Your Right to Privacy

A Q and A with Jim Bronskill and David McKie on their new book, Your Right to Privacy.

Why is there a need for Your Right to Privacy?

We work, shop and play online, embracing all the wonderful things cyberspace has to offer. But hacking, snooping and harvesting of information are commonplace in the digital era. At work, on the road and even at home, your personal data can be seen and shared and your privacy can be violated.

There’s lots of advice out there on protecting yourself. But it’s scattered in many different places.

YourRightToPrivacy_coverWe have written a one-stop guide, a practical, easy-to-follow set of instructions to minimize your digital footprint, protect your vital information and prevent sensitive details from being misused.

We spell out the small steps each of us can take to keep our important data out of reach while still participating fully in the new technologies

What are the biggest concerns for digital privacy today?

These days, governments, businesses and others want to know more about almost everything we do.

In that vein, the biggest threat to our privacy flows from the growing stream of digital data we leave as we go about our day – everything from swiping our bus pass in the morning to online shopping at lunch to posting a photo on Facebook in the evening.

We also look at emerging threats to privacy, including wearable fitness devices that can monitor the calories you burn or how well you sleep at night, genetic tests that tell you about inherited health risks, and the highly computerized efforts to crunch Big Data to discern previously unseen patterns.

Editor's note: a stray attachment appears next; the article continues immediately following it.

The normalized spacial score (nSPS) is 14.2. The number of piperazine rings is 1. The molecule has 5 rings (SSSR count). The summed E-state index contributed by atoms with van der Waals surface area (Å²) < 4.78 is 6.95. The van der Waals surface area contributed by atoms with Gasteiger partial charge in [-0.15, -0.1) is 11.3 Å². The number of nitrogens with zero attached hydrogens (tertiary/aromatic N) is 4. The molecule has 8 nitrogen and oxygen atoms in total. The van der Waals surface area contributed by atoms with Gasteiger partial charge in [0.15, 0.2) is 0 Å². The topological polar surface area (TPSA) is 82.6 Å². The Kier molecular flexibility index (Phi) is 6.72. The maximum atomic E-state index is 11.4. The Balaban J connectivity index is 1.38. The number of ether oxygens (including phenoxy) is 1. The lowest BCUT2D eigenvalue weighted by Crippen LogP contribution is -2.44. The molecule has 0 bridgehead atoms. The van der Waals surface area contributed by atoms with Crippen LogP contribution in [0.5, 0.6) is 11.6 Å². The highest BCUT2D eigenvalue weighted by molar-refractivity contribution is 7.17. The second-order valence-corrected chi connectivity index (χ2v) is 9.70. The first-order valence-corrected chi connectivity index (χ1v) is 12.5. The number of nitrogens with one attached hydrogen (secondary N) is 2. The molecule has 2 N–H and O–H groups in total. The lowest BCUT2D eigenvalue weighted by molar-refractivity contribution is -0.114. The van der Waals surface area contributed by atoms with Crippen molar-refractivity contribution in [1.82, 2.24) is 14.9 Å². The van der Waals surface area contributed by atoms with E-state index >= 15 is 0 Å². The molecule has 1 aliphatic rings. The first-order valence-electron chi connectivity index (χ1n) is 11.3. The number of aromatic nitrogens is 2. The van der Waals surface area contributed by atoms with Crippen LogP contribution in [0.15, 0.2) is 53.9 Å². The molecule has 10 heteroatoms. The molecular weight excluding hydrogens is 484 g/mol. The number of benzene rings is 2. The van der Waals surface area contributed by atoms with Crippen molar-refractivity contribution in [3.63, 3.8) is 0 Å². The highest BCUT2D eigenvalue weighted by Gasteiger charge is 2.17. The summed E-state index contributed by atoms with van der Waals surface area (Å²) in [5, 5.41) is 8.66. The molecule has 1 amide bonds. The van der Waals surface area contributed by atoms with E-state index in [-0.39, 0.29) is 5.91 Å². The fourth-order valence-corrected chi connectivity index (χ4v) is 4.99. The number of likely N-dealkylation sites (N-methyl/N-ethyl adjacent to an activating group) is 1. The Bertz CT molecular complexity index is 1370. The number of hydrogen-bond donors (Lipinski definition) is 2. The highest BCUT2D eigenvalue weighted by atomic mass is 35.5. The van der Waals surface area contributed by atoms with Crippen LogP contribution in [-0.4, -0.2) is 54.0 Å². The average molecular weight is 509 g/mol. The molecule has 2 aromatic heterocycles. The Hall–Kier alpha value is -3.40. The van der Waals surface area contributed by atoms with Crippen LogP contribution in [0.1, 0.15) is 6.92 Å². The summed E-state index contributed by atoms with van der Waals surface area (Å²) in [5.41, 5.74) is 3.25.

What steps can we take to minimize our digital footprint?

First, stop and ask yourself some basic questions about your online interactions. Do I use strong passwords and change them regularly? Do I keep my computer up-to-date with protective software? Am I careful about the sort of companies I share my credit-card information with online? Do I post information about myself or my family on social media that could be used by people with bad intentions?

The book walks you through basic steps to help guard your privacy – from signing up to the do-not-call registry to encrypting your email – as well as what to do in the event of an incident.

The pages are filled with information about what you can do to protect your privacy when using a new mobile app, going through international customs and even travelling with sensitive business materials in a foreign country.

Your Right to Privacy can be purchased through and local bookstores. 

JimBronskillAJim Bronskill is a reporter in the Ottawa bureau of The Canadian Press, specializing in privacy, security and justice-related issues.






DavidMcKieDavid McKie is an award-winning producer with the CBC News parliamentary bureau.